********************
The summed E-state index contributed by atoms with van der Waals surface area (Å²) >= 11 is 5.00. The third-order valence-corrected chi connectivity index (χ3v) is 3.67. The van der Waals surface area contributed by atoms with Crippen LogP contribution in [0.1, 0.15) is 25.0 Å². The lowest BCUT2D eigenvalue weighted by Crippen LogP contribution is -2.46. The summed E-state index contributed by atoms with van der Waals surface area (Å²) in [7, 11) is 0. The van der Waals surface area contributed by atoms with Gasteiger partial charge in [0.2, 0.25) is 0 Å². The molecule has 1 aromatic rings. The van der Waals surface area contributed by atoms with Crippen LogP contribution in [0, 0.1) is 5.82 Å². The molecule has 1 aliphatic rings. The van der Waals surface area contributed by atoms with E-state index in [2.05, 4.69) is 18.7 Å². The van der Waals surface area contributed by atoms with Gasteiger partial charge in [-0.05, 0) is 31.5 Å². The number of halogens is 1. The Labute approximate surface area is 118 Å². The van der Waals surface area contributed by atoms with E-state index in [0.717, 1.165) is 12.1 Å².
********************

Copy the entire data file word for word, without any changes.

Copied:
The summed E-state index contributed by atoms with van der Waals surface area (Å²) >= 11 is 5.00. The third-order valence-corrected chi connectivity index (χ3v) is 3.67. The van der Waals surface area contributed by atoms with Crippen LogP contribution in [0.1, 0.15) is 25.0 Å². The lowest BCUT2D eigenvalue weighted by Crippen LogP contribution is -2.46. The summed E-state index contributed by atoms with van der Waals surface area (Å²) in [7, 11) is 0. The van der Waals surface area contributed by atoms with Gasteiger partial charge in [0.2, 0.25) is 0 Å². The molecule has 1 aromatic rings. The van der Waals surface area contributed by atoms with Crippen LogP contribution in [0, 0.1) is 5.82 Å². The molecule has 1 aliphatic rings. The van der Waals surface area contributed by atoms with E-state index in [2.05, 4.69) is 18.7 Å². The van der Waals surface area contributed by atoms with Gasteiger partial charge in [-0.05, 0) is 31.5 Å². The number of halogens is 1. The Labute approximate surface area is 118 Å². The van der Waals surface area contributed by atoms with E-state index in [0.717, 1.165) is 12.1 Å².